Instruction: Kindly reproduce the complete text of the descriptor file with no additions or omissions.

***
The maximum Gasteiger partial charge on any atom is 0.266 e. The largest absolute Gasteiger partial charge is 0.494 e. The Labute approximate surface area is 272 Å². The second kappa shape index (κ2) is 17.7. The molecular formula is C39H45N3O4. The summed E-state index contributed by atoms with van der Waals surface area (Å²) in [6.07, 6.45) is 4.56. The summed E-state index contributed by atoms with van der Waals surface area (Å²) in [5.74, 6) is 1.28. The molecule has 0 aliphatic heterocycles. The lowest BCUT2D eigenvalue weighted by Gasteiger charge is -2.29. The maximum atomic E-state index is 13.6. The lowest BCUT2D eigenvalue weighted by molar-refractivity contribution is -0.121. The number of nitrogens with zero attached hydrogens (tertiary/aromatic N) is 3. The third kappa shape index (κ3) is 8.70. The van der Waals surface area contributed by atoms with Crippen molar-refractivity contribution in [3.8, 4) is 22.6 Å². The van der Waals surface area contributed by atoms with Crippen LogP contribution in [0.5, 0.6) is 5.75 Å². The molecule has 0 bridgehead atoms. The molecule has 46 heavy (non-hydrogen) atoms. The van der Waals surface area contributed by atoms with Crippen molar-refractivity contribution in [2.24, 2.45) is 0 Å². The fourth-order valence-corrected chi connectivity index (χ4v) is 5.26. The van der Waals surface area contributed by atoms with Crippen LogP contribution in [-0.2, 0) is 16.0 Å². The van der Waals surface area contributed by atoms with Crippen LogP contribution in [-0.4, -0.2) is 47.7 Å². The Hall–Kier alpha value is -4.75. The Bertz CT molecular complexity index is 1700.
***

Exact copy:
The maximum Gasteiger partial charge on any atom is 0.266 e. The largest absolute Gasteiger partial charge is 0.494 e. The Labute approximate surface area is 272 Å². The second kappa shape index (κ2) is 17.7. The molecular formula is C39H45N3O4. The summed E-state index contributed by atoms with van der Waals surface area (Å²) in [6.07, 6.45) is 4.56. The summed E-state index contributed by atoms with van der Waals surface area (Å²) in [5.74, 6) is 1.28. The molecule has 0 aliphatic heterocycles. The lowest BCUT2D eigenvalue weighted by Gasteiger charge is -2.29. The maximum atomic E-state index is 13.6. The lowest BCUT2D eigenvalue weighted by molar-refractivity contribution is -0.121. The number of nitrogens with zero attached hydrogens (tertiary/aromatic N) is 3. The third kappa shape index (κ3) is 8.70. The van der Waals surface area contributed by atoms with Crippen molar-refractivity contribution in [3.8, 4) is 22.6 Å². The van der Waals surface area contributed by atoms with Crippen LogP contribution in [0.5, 0.6) is 5.75 Å². The molecule has 0 bridgehead atoms. The molecule has 46 heavy (non-hydrogen) atoms. The van der Waals surface area contributed by atoms with Crippen molar-refractivity contribution in [2.24, 2.45) is 0 Å². The fourth-order valence-corrected chi connectivity index (χ4v) is 5.26. The van der Waals surface area contributed by atoms with Crippen LogP contribution in [-0.2, 0) is 16.0 Å². The van der Waals surface area contributed by atoms with Crippen LogP contribution in [-0.4, -0.2) is 47.7 Å². The Hall–Kier alpha value is -4.75. The Bertz CT molecular complexity index is 1700.